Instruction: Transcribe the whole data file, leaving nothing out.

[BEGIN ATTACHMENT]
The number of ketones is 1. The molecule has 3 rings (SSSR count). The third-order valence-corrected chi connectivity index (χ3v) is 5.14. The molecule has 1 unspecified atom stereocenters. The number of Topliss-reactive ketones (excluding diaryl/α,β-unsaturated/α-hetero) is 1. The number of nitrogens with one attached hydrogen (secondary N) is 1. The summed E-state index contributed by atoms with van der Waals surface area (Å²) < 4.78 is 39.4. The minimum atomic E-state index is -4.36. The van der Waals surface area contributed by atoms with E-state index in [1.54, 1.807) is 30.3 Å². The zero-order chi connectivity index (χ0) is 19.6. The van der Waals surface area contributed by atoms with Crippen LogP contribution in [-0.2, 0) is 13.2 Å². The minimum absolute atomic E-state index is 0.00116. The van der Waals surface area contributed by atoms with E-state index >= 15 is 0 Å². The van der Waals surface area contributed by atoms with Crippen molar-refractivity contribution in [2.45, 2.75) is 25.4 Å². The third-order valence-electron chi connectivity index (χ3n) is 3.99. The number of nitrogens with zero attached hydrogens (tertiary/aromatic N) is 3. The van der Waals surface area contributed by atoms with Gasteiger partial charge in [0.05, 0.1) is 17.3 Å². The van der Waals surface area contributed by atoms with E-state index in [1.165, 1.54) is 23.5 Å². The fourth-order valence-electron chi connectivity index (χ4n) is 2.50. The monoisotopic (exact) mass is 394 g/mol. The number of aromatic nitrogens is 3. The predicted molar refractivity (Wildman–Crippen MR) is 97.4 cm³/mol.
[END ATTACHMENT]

The number of ketones is 1. The molecule has 3 rings (SSSR count). The third-order valence-corrected chi connectivity index (χ3v) is 5.14. The molecule has 1 unspecified atom stereocenters. The number of Topliss-reactive ketones (excluding diaryl/α,β-unsaturated/α-hetero) is 1. The number of nitrogens with one attached hydrogen (secondary N) is 1. The summed E-state index contributed by atoms with van der Waals surface area (Å²) < 4.78 is 39.4. The minimum atomic E-state index is -4.36. The van der Waals surface area contributed by atoms with E-state index in [1.54, 1.807) is 30.3 Å². The zero-order chi connectivity index (χ0) is 19.6. The van der Waals surface area contributed by atoms with Crippen LogP contribution in [-0.2, 0) is 13.2 Å². The minimum absolute atomic E-state index is 0.00116. The van der Waals surface area contributed by atoms with E-state index >= 15 is 0 Å². The van der Waals surface area contributed by atoms with Crippen molar-refractivity contribution in [2.45, 2.75) is 25.4 Å². The third-order valence-electron chi connectivity index (χ3n) is 3.99. The number of nitrogens with zero attached hydrogens (tertiary/aromatic N) is 3. The van der Waals surface area contributed by atoms with Gasteiger partial charge in [0.05, 0.1) is 17.3 Å². The van der Waals surface area contributed by atoms with E-state index in [1.165, 1.54) is 23.5 Å². The fourth-order valence-electron chi connectivity index (χ4n) is 2.50. The monoisotopic (exact) mass is 394 g/mol. The number of aromatic nitrogens is 3. The predicted molar refractivity (Wildman–Crippen MR) is 97.4 cm³/mol.